Acoustic Guitar Maintenance 101: 4 Tips to Keep Your Instrument Playing, Sounding, and Looking Great
If your guitar could use a tune-up, there are several things you can do at home to get it playing, sounding, and looking its best. Here we give primers on acoustic guitar maintenance, including adjusting the truss rod (neck relief), saddle height (action), fixing loose tuners, and properly (and thoroughly) cleaning the instrument.
How to Adjust an Acoustic Guitar Truss Rod
A change in string gauges, climate (especially a change in humidity), or simply the player’s taste may require a truss rod adjustment, even on a new guitar. An adjustable truss rod is a slim steel rod embedded in the neck. One end is threaded for an adjusting nut and is accessible at either the peghead or through the soundhole. The other end is anchored to give the adjusting end something to tighten against.
Tightening or loosening the adjustment nut adds or lessens pressure on the rod and neck. As a general rule, tightening the nut moves the neck away from the string pull and removes upbow; loosening the nut allows the neck to relax into an upbow again (especially when helped by the strings’ pull).
Your truss rod needs adjustment when the neck of your guitar has too much or too little upbow or too much backbow. Two primary signs tell you that your truss rod needs adjusting:
- There’s a noticeable change in the action; the height of the strings over the frets has become either too high or too low. The most common scenario is that the strings get higher as the neck upbows from the string pull.
- Some strings buzz on the frets between the nut and the fifth fret. This indicates that the neck is either too straight or it is backbowed from the truss rod’s slow, constant pressure over time.
How to Check and Adjust Saddle Height
Your guitar’s bridge saddle is the most significant piece of the puzzle when it comes to raising or lowering action. Most modern guitars have a drop-in saddle that can be removed when the strings are off. Here are the steps to do it yourself. [Note: If you have a vintage-style through-cut saddle, changing the height is best left to a pro.]
- First, take some action measurements at the 12th fret on the two outermost strings while your guitar is strung up to pitch, from the top of the fret to the bottom of the string in 1/64-inch increments. (The average string action of the guitars I set up is 3/32 inches on the bass side and 1/16 inches on the treble side.)
- To change your action height at the 12th fret a certain distance, you must multiply that number by two to find the height to raise it at the saddle.
- To slightly raise your saddle in a pinch, any hard, flat material will do. Hardwood veneer strips work great, but cutting up an old credit card into strips as wide as your saddle slot works nicely as well.
- To lower your saddle, mark the saddle under the low and high strings and connect them with a straight line. Then, on a bench vise or ample flat surface, file or sand (with 80-grit sandpaper) away the extra material from the bottom of the saddle until you hit your line, checking periodically to make sure the bottom is still square to the sides.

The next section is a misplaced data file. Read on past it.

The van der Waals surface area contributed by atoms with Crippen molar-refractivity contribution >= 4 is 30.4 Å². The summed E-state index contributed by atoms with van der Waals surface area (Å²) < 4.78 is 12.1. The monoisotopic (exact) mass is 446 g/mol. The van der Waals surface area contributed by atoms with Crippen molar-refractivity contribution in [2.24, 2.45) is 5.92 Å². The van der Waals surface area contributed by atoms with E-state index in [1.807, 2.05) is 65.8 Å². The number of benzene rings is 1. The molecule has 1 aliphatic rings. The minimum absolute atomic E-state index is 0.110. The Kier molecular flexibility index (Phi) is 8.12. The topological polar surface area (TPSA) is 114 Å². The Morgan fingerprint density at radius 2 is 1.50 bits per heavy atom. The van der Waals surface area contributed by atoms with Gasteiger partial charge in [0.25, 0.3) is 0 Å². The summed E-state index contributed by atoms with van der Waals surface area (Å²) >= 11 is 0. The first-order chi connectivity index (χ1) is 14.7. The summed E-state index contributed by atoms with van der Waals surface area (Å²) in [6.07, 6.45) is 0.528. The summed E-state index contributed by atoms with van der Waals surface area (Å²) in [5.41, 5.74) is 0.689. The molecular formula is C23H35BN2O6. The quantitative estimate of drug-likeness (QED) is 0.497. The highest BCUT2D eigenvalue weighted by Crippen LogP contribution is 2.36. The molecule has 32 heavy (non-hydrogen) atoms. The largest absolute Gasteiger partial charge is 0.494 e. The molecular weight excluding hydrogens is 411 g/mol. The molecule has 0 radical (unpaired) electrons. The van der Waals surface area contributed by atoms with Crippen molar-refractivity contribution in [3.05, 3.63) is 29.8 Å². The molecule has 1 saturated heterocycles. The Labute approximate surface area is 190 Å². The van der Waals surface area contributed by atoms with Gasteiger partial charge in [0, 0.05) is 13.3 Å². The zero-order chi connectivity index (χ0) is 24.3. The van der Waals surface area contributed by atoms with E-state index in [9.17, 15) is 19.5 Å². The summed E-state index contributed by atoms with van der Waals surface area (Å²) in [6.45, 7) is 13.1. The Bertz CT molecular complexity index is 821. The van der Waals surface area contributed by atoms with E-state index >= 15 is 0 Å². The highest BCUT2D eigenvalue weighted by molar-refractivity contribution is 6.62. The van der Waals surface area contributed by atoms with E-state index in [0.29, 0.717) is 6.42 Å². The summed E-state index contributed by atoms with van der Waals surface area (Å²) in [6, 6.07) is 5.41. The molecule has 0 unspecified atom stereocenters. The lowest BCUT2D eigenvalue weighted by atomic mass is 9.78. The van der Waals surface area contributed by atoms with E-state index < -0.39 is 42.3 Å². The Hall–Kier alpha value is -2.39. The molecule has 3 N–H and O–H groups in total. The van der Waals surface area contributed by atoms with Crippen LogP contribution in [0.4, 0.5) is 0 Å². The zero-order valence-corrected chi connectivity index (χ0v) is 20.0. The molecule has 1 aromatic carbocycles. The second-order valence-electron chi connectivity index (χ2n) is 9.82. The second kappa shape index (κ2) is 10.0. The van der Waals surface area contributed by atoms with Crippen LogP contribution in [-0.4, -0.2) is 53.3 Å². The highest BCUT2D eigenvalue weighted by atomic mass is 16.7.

- To make sure the bottom of the saddle is truly flat, you can run it back and forth over some 120-grit sandpaper on a flat surface. This step is especially important for maintaining string balance if you have an undersaddle pickup.
- Consider that your saddle must fit deep and snug in the slot without wiggle room, that the saddle top radius should match that of your fingerboard, and that the desired saddle height should probably not average less than 1/32 inch or more than 3/16 inches above the bridge
How To Fix Loose Tuners
Inspecting your tuning machines is not only an important part of regular maintenance, but it may just solve that mystery buzz or rattle you’ve been wondering about.
- Check the bushings and washers with a nut driver (usually 10 mm) or small adjustable wrench to make sure they are snug but not too tight. (If you have vintage-style press-in bushings, make sure they are seated all the way down against the peghead.)
- The button screws should be snug but not so tight that the gears are hard to turn
- If one of your wood buttons just spins without raising the pitch of the string, the metal insert in the button may have stripped. To fix this, remove the button from the gear. Use a drop of thin superglue to affix the outside of the insert to the inside of the button hole, but try not to get any glue down inside the insert
- For open vintage-style or classical gears, a drop of three-in-one or Tri-Flow oil where the worm and gear meet will help keep them running smoothly
How to Properly Clean Your Guitar
After playing, wipe your instrument clean (using a damp, soft cloth) of any body oils, sweat, or other nasty stuff it may have come in contact with. A soft cloth is the best thing to use to polish and clean guitars (don’t use paper towels). An old 100 percent cotton T-shirt makes a great guitar wiping tool too, and the more it has been laundered the freer it will be from lint.
Fingerprints, smudges, and other dirt may respond well to a trace of moisture. “Huff” some warm breath on the surface the way you would if you were about to wipe the inside of your car’s windshield. If you need a bit more cleaning power, try moistening the wiping cloth with a little mild detergent in water.
Follow the damp wiping by buffing with a dry cloth to remove any streaks.
Here are some notes on commercial guitar polishes and cleaners.
- Water-based cleaners (which look semitransparent in the bottle) should be sprayed on the cloth rather than the instrument and will clean up water-soluble dirt best.
- The creamy polishes may have a slight abrasive and are best avoided if you have a matte-finished guitar (too much polishing can cause a semigloss finish to become shiny in patches).
- Oils will remove oily smudges but may not have any effect on water-soluble dirt.